Hon. James M. Mason, Commissioner, &c., No. 54 Devonshire street, Portland Place, London.
It seems that previous to the departure of Mr. George N. Sanders for Europe, certain legislation of the Confederate Congress which had been proposed in the matter of contracting for the construction of iron-clad ships in Europe encountered the opposition of that gentleman.
The following memorandum from him on this subject is found among the intercepted papers.
Addressed to "Reld Sanders," it was probably placed by the latter in the hands of Mr. Memminger or Mr. Mallory, respectively, the Secretaries of the Confederate Treasury and Navy:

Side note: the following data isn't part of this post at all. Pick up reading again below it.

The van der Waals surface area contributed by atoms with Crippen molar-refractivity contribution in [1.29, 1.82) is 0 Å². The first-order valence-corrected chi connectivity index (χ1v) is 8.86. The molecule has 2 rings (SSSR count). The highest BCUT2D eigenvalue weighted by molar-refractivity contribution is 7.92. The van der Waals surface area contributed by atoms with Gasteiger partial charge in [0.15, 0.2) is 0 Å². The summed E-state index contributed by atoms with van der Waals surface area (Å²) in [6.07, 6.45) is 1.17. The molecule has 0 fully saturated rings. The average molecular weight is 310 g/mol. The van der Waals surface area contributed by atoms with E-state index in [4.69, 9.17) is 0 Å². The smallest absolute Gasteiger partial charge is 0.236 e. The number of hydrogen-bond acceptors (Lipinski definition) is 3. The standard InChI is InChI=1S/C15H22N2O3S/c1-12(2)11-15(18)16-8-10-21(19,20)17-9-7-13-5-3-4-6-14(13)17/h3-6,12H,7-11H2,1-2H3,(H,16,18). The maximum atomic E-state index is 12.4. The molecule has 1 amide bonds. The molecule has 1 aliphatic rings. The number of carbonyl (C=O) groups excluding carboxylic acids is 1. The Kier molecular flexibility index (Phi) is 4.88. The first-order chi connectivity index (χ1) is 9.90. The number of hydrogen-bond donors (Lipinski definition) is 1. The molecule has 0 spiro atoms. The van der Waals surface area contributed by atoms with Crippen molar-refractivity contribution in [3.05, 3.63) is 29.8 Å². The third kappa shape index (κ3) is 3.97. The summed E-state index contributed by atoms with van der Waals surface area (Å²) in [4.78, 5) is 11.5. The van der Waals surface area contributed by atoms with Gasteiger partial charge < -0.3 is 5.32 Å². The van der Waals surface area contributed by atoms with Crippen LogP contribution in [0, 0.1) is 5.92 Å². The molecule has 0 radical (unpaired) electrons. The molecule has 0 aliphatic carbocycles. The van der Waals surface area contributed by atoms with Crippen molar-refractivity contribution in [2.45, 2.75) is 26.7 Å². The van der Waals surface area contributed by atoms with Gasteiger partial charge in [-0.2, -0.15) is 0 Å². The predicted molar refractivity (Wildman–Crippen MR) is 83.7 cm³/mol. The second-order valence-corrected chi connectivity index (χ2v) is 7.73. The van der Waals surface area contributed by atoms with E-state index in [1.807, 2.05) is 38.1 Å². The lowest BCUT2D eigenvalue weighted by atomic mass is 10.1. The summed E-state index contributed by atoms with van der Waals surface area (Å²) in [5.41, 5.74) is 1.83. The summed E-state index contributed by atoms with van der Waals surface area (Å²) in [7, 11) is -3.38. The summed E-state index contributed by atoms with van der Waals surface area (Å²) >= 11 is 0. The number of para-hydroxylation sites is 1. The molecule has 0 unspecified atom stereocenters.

Richmond, Aug. 5, 1862.
--Any legislation in regard to the construction of iron-clad steamers until time is given me to get mine under way will be very unjust.
My detention here was necessary to the perfection of the contracts, which took much time and reflection.
The final instructions of the Navy Department have been issu